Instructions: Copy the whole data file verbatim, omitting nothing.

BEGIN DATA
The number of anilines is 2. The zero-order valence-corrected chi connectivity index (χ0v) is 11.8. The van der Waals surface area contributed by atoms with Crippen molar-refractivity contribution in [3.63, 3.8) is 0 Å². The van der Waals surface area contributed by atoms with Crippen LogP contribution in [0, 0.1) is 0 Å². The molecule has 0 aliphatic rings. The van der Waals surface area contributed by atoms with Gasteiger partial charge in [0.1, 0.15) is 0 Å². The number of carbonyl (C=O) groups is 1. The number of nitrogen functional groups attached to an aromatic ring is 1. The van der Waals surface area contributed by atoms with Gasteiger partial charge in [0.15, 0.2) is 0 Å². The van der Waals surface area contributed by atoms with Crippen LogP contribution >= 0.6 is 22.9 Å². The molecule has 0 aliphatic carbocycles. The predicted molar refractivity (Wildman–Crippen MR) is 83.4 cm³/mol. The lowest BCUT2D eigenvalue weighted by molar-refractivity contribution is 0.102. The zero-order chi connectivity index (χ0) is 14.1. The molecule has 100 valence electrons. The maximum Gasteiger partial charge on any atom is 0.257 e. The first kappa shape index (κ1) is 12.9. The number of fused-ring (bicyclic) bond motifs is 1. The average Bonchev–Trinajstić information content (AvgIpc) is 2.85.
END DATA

The number of anilines is 2. The zero-order valence-corrected chi connectivity index (χ0v) is 11.8. The van der Waals surface area contributed by atoms with Crippen molar-refractivity contribution in [3.63, 3.8) is 0 Å². The van der Waals surface area contributed by atoms with Crippen LogP contribution in [0, 0.1) is 0 Å². The molecule has 0 aliphatic rings. The van der Waals surface area contributed by atoms with Gasteiger partial charge in [0.1, 0.15) is 0 Å². The number of carbonyl (C=O) groups is 1. The number of nitrogen functional groups attached to an aromatic ring is 1. The van der Waals surface area contributed by atoms with Gasteiger partial charge in [0.15, 0.2) is 0 Å². The van der Waals surface area contributed by atoms with Crippen LogP contribution >= 0.6 is 22.9 Å². The molecule has 0 aliphatic carbocycles. The predicted molar refractivity (Wildman–Crippen MR) is 83.4 cm³/mol. The lowest BCUT2D eigenvalue weighted by molar-refractivity contribution is 0.102. The zero-order chi connectivity index (χ0) is 14.1. The molecule has 100 valence electrons. The maximum Gasteiger partial charge on any atom is 0.257 e. The first kappa shape index (κ1) is 12.9. The number of fused-ring (bicyclic) bond motifs is 1. The average Bonchev–Trinajstić information content (AvgIpc) is 2.85.